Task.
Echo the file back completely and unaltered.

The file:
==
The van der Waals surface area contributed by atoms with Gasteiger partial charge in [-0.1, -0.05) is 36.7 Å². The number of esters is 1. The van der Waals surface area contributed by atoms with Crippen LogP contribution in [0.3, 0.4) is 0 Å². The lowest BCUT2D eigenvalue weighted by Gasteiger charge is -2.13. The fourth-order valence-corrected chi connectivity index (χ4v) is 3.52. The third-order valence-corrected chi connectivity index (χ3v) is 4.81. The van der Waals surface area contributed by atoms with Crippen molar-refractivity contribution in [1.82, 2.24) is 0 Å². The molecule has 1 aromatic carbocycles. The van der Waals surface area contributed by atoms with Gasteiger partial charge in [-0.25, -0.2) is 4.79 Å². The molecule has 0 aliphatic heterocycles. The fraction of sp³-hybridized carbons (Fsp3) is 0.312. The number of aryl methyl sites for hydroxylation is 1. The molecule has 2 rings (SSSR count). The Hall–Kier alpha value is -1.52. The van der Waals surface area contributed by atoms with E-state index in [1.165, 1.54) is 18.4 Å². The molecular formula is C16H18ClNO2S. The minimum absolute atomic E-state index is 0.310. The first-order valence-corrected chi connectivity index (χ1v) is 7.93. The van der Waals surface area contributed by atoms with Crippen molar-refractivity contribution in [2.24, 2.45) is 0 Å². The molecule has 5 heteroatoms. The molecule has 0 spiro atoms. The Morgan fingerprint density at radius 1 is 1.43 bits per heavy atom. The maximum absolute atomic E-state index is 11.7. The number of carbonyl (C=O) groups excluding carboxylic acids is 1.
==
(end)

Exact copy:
The van der Waals surface area contributed by atoms with Gasteiger partial charge in [-0.1, -0.05) is 36.7 Å². The number of esters is 1. The van der Waals surface area contributed by atoms with Crippen LogP contribution in [0.3, 0.4) is 0 Å². The lowest BCUT2D eigenvalue weighted by Gasteiger charge is -2.13. The fourth-order valence-corrected chi connectivity index (χ4v) is 3.52. The third-order valence-corrected chi connectivity index (χ3v) is 4.81. The van der Waals surface area contributed by atoms with Crippen molar-refractivity contribution in [1.82, 2.24) is 0 Å². The molecule has 1 aromatic carbocycles. The van der Waals surface area contributed by atoms with Gasteiger partial charge in [-0.25, -0.2) is 4.79 Å². The molecule has 0 aliphatic heterocycles. The fraction of sp³-hybridized carbons (Fsp3) is 0.312. The number of aryl methyl sites for hydroxylation is 1. The molecule has 2 rings (SSSR count). The Hall–Kier alpha value is -1.52. The van der Waals surface area contributed by atoms with E-state index in [1.165, 1.54) is 18.4 Å². The molecular formula is C16H18ClNO2S. The minimum absolute atomic E-state index is 0.310. The first-order valence-corrected chi connectivity index (χ1v) is 7.93. The van der Waals surface area contributed by atoms with Crippen molar-refractivity contribution in [2.24, 2.45) is 0 Å². The molecule has 5 heteroatoms. The molecule has 0 spiro atoms. The Morgan fingerprint density at radius 1 is 1.43 bits per heavy atom. The maximum absolute atomic E-state index is 11.7. The number of carbonyl (C=O) groups excluding carboxylic acids is 1.